Slightly more of the candidate loci detected by SAM were associated with the first PCA axis, which related mainly to temperature and rainfall, than with the second, which related mainly to LOI, CaCO3, and SSA, but also to topography. If we include candidate loci with nonsignificant associations, seven out of nine loci were most strongly associated with PC1. However, this is not significantly more than for PC2 (sign test, P = 0.18); furthermore, it may reflect the correlation between subclusters and climate, which might influence the results of this analysis. Thus, candidate loci in E. sativa showed no clear trend toward closer association with climatic than with other environmental factors. Most studies that test for associations between marker and environmental data use climatic data, most likely because of their availability. However, our results suggest that incorporating other data such as edaphic conditions might be a promising strategy; and this is not surprising in the light of the importance of edaphic factors in ecotypic variation (e.g. Turesson 1922; Heywood 1986; Sambatti and Rice 2007).
Of the five FST outlier loci found in the present study, only two showed significant associations with the environment (Table 4). The three remaining outliers showed distributions of allele frequencies that did not correspond to any of the considered patterns – that is, IBD, IBA, PCs – and also did not show the north-south pattern of genetic substructure (data not shown). This lends further support to the idea that additional environmental parameters should be identified to help explain the neutral patterns of genetic differentiation. However, even if we were confident in the significant associations found, it would still be difficult to make predictions about the selective forces involved, as well as their targets. For example, any locus associated with rainfall is likely to be associated with temperature also, because of their high correlation, and further experiments would be needed to confirm whether one, both, or neither of these factors acted as selective agent(s). In the present case, however, the available phenotype data might help to provide further insights into these questions. Thus, we correlated the phenotype means with band frequencies of outlier loci in order to associate candidate loci with phenotypic traits. After correcting for multiple comparisons, and removing trait combinations with high correlations (r > 0.7), we found two correlations that were significant for fragment 54GA254, the only candidate identified by all three methods: (1) stem trichome density (net-house experiment, Pearson's r = −0.95, P = 0.033); and (2) late herbivore damage (common-garden experiment, r = 0.96, P = 0.010). It is well known that trichome production is induced under herbivore attack (Yoshida et al. 2009; Sletvold et al. 2010), which indicates a clear relationship between trichome density and plant defense against herbivore damage. In addition, it can be assumed that in the common-garden experiment the trichome density resulted from exposure to herbivores in the field, which might explain why fragment 54GA254 was correlated with trichome density in the insect-free net-house and not in the common-garden experiment. Furthermore, in many plants trichomes reflect excess light and dissipate heat (Vogelmann 1993), and thus might also have a direct association with climate, as indicated by the present SAM analysis. Thus, there is a distinct possibility that this marker is linked to a locus that regulates trichome development and, therefore, that could have different adaptive value across the range of this study. Isolation and sequencing of this and the other candidate loci are still needed, in order to identify linkages to known genes and, therefore, possible roles in local adaptation.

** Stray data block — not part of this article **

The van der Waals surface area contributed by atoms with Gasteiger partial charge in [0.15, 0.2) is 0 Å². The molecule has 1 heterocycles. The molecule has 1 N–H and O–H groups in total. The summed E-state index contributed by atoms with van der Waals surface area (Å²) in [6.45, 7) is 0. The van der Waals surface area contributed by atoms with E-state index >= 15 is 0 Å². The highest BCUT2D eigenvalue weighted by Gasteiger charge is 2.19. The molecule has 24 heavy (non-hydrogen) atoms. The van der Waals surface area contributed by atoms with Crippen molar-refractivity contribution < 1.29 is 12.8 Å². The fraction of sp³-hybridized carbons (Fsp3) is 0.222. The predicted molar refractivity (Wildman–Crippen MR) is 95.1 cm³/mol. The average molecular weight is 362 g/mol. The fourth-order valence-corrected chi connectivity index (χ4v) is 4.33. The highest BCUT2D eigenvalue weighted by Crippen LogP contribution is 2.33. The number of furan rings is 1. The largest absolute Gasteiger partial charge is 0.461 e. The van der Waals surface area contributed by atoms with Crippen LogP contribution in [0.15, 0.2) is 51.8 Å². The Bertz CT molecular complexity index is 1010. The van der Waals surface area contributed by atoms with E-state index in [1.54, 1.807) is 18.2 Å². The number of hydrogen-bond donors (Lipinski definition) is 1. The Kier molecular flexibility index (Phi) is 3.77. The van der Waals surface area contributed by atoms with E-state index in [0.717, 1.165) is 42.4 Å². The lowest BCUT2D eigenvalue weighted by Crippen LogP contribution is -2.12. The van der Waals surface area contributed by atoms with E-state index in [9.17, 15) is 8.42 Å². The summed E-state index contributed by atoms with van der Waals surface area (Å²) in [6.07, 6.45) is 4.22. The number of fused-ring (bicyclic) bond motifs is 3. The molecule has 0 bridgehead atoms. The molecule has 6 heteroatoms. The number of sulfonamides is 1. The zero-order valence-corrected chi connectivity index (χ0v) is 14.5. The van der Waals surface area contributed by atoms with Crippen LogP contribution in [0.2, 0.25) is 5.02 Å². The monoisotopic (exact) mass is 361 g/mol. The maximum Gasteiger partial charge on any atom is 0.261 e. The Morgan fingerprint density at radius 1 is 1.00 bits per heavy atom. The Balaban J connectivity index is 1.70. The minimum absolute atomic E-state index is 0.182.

There is no doubt that more experiments are needed to determine the local selective pressures and the underlying relationships between genotype, phenotype, and the environment. The use of new approaches that utilize phenotypic data from genotyped individuals within populations in exploratory genome scans (Herrera and Bazaga 2009; Herrera 2012) would have enabled us to infer associations between traits and candidate loci at the individual level, and to directly estimate the genetic component of the phenotypic variation. Nevertheless, the approaches taken in the present study enabled us to formulate hypotheses about the selective pressures experienced by the various populations along an environmental gradient, and to speculate about the targets of selection – thereby demonstrating the potential value of combining environmental and phenotypic data with detailed genetic surveys.